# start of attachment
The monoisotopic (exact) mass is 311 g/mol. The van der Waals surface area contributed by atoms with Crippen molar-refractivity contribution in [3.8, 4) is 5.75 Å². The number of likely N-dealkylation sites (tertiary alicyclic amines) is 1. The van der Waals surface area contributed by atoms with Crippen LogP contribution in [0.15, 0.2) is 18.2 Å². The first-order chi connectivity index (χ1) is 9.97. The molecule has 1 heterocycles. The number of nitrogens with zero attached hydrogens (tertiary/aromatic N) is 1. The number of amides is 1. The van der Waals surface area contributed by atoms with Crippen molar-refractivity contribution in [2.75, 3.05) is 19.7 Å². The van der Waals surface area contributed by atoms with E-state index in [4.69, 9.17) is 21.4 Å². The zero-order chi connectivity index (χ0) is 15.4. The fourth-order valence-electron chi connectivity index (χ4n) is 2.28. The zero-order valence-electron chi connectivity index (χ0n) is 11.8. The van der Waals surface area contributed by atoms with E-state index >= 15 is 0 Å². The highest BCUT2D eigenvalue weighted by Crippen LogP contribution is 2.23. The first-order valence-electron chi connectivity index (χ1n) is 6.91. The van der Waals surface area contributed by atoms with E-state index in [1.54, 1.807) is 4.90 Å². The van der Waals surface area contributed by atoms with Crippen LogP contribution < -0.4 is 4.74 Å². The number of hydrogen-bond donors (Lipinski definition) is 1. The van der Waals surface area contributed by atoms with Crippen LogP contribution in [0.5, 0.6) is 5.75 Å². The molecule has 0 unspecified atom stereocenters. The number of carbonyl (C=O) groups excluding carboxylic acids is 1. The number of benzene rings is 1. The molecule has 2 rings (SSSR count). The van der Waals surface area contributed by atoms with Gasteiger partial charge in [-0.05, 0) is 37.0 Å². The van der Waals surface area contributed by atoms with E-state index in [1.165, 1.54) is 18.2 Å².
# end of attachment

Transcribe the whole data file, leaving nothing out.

The monoisotopic (exact) mass is 311 g/mol. The van der Waals surface area contributed by atoms with Crippen molar-refractivity contribution in [3.8, 4) is 5.75 Å². The number of likely N-dealkylation sites (tertiary alicyclic amines) is 1. The van der Waals surface area contributed by atoms with Crippen LogP contribution in [0.15, 0.2) is 18.2 Å². The first-order chi connectivity index (χ1) is 9.97. The molecule has 1 heterocycles. The number of nitrogens with zero attached hydrogens (tertiary/aromatic N) is 1. The number of amides is 1. The van der Waals surface area contributed by atoms with Crippen molar-refractivity contribution in [2.75, 3.05) is 19.7 Å². The van der Waals surface area contributed by atoms with E-state index in [4.69, 9.17) is 21.4 Å². The zero-order chi connectivity index (χ0) is 15.4. The fourth-order valence-electron chi connectivity index (χ4n) is 2.28. The zero-order valence-electron chi connectivity index (χ0n) is 11.8. The van der Waals surface area contributed by atoms with E-state index >= 15 is 0 Å². The highest BCUT2D eigenvalue weighted by Crippen LogP contribution is 2.23. The first-order valence-electron chi connectivity index (χ1n) is 6.91. The van der Waals surface area contributed by atoms with E-state index in [1.54, 1.807) is 4.90 Å². The van der Waals surface area contributed by atoms with Crippen LogP contribution < -0.4 is 4.74 Å². The number of hydrogen-bond donors (Lipinski definition) is 1. The van der Waals surface area contributed by atoms with Crippen LogP contribution in [0.5, 0.6) is 5.75 Å². The molecule has 0 unspecified atom stereocenters. The number of carbonyl (C=O) groups excluding carboxylic acids is 1. The number of benzene rings is 1. The molecule has 2 rings (SSSR count). The van der Waals surface area contributed by atoms with Gasteiger partial charge in [-0.05, 0) is 37.0 Å². The van der Waals surface area contributed by atoms with E-state index in [1.165, 1.54) is 18.2 Å².